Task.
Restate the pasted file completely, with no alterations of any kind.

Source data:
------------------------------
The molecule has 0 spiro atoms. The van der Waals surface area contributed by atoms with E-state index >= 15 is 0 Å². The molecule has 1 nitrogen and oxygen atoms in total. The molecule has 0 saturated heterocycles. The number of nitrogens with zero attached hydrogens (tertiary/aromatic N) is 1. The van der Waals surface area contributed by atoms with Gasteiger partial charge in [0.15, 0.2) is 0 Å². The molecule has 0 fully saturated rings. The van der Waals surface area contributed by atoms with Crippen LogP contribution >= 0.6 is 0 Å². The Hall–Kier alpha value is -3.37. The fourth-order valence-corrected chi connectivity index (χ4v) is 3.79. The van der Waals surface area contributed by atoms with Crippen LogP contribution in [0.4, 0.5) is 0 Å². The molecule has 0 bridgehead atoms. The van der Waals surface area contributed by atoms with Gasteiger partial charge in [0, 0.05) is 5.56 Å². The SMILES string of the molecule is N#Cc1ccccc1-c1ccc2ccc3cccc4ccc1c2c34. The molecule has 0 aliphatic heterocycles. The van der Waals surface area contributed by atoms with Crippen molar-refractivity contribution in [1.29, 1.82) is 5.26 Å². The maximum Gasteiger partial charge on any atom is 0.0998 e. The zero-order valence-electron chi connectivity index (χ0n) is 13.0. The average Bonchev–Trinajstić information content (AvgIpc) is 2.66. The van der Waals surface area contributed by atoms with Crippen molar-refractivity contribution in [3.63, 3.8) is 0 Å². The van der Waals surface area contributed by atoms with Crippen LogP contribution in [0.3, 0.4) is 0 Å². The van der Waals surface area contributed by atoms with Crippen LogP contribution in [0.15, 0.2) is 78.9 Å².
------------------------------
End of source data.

The molecule has 0 spiro atoms. The van der Waals surface area contributed by atoms with E-state index >= 15 is 0 Å². The molecule has 1 nitrogen and oxygen atoms in total. The molecule has 0 saturated heterocycles. The number of nitrogens with zero attached hydrogens (tertiary/aromatic N) is 1. The van der Waals surface area contributed by atoms with Gasteiger partial charge in [0.15, 0.2) is 0 Å². The molecule has 0 fully saturated rings. The van der Waals surface area contributed by atoms with Crippen LogP contribution >= 0.6 is 0 Å². The Hall–Kier alpha value is -3.37. The fourth-order valence-corrected chi connectivity index (χ4v) is 3.79. The van der Waals surface area contributed by atoms with Crippen LogP contribution in [0.4, 0.5) is 0 Å². The molecule has 0 bridgehead atoms. The van der Waals surface area contributed by atoms with Gasteiger partial charge in [0, 0.05) is 5.56 Å². The SMILES string of the molecule is N#Cc1ccccc1-c1ccc2ccc3cccc4ccc1c2c34. The molecule has 0 aliphatic heterocycles. The van der Waals surface area contributed by atoms with Crippen molar-refractivity contribution in [1.29, 1.82) is 5.26 Å². The maximum Gasteiger partial charge on any atom is 0.0998 e. The zero-order valence-electron chi connectivity index (χ0n) is 13.0. The average Bonchev–Trinajstić information content (AvgIpc) is 2.66. The van der Waals surface area contributed by atoms with Crippen molar-refractivity contribution in [3.63, 3.8) is 0 Å². The van der Waals surface area contributed by atoms with Crippen LogP contribution in [0.3, 0.4) is 0 Å². The van der Waals surface area contributed by atoms with Crippen LogP contribution in [0.15, 0.2) is 78.9 Å².